You have your share, now what?

You have our share, now what?

You could eat it all at once (not as farfetched a suggestion as that seems), though chances are you want to use it throughout the week, savoring and enjoying all that fresh-picked, naturally grown goodness. Which means caring for your share–storing it properly and efficiently to keep it as fresh as possible for as long as possible.

In the Share Care section, we provide information on ways to keep your vegetables and fruits fresh for the short term and strategies to keep them for the long term. There is a summary of the technique of Freezing for storing crops in Freezing Fruits(general info) and Freezing Vegetables (general info). Links to canning techniques and dehydrating techniques to come (we’re still researching!). If you would like specific information on either fresh keeping or preserving crops visit the Vegetable Care section and/or the Fruit Care section. In each section vegetables and fruits are listed alphabetically in a list fashion. Scroll down to find the crop you are looking for.

Here’s some general guidelines once you get your share home:
1. Vegetables and fruits should be stored apart from each other, in separate crisper drawers, or vegetables in the crisper and fruits in another part of the refrigerator, or vice-versa. As well, keep them apart when storing outside of the refrigerator, in different parts of the kitchen.

Many fruits produce ethylene, a gas that promotes ripening, which can also cause vegetable deterioration. Some ethylene-producing fruits are: apples, apricots, avocados, ripe bananas, ripe kiwi, mangoes, nectarines, papayas, peaches, pears and plums. Onions also give off ethylene.

Some vegetables are not affected by ethylene. These include: asparagus, beet root, corn, parsnips, potatoes, summer squash and winter squash.

2. Fresh vegetables remain fresh longest in a moist environment. If the crisper drawer has an humidity control, set it at the higher level. Fruits do best in a drier environment, hence the crisper setting should be at a lower level. Refer to your refrigerator manual for specifics.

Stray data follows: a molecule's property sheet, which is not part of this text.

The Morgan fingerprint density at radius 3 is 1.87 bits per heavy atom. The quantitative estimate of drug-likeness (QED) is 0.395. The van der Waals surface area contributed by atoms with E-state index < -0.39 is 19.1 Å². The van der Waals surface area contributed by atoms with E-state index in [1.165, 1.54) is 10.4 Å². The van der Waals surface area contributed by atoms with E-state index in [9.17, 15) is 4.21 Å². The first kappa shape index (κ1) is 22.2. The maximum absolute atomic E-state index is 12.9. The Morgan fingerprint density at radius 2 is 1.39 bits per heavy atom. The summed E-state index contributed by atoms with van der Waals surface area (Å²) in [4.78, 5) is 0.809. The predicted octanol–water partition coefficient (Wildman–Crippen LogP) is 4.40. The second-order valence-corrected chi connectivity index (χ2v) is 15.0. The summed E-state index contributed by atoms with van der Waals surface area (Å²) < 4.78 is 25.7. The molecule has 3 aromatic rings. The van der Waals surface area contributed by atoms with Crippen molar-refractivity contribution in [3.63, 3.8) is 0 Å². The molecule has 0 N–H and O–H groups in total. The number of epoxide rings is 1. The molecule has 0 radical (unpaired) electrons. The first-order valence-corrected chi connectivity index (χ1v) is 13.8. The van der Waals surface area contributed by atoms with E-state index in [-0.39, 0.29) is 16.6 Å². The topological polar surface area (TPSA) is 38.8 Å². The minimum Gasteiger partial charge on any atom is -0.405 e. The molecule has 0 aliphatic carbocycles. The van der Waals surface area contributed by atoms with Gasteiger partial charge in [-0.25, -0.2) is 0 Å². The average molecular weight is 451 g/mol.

3. With the exception of leafy greens, fresh fruits and vegetables have a natural, protective coating and should not be washed before storage. Washing will hasten deterioration. Note that some of our vegetables are rinsed shortly after harvest to clean off dirt and to cool them down from the summer heat.

Always rinse vegetables and fruits that you will be cutting into or peeling. This will remove surface bacteria that can contaminate the interiors via the knife or peeler.

Try not to soak vegetables for too long when preparing, for eating or storage. The longer they are in the water the more they will lose water-soluble nutrients. Briefly holding the vegetables and fruits under running water minimizes this risk.

4. Most vegetables and fruits can be stored in plastic bags. It’s best to use perforated bags. These bags allow the produce to respire properly, absorbing oxygen and releasing carbon dioxide. They also help keep water loss at low levels. Perforated bags can be purchased, or simply make 20 or so pin pricks in the plastic bags you have on hand.

If you don’t want to use plastic bags, you can simply put the vegetables in their natural state (minus the elastic bands and roots separated from their greens) in the refrigerator, but these should be consumed or prepared as soon as possible.

Some produce, such as eggplant, keep best in paper bags. Apples are best stored unwrapped. See individual listings for storage recommendations.

5. Leafy greens, especially lettuces, keep best when washed and dried before storage. Dry in a salad spinner or with kitchen or paper towels. Store in perforated bags, either wrapped in a kitchen or paper towels, or with either in the bottom of the bag to absorb moisture. The added benefit of this procedure is that the greens are ready to eat! If you don’t have the time or inclination to do this, at least store in perforated bags.

6. Always remove the rubber bands from greens before storing. Snip them or gently pull them off.

7. Roots with greens attached should be separated before storage. If left attached, the greens will continue to draw moisture from the roots, speeding up the deterioration of the roots. These greens are edible (though carrot tops can be an acquired taste). See our recipe blog for ideas on preparing these, and all of our greens.

8. When storing vegetables and fruits on the counter top, keep them out of direct sunlight. Length of storage time will depend on the ambient room temperature.

9. Refrigerators should be kept between 34°F and 40°F, optimally at 37°F. A refrigerator thermometer is a good tool to have in your fridge to monitor temperature and to check the temperature in various parts of the refrigerator. In general, the front and back of the top shelf are the coldest parts of the refrigerator. The back parts of the middle and bottom shelves are next coldest. The front part of the middle shelf is warmer, while the front part of the bottom shelf is the warmest part of the refrigerator. The door shelves tend to be warmer, although the bottom door shelf is usually quite cold. Each refrigerator is different; adjust the refrigerator storage recommendations to your appliance.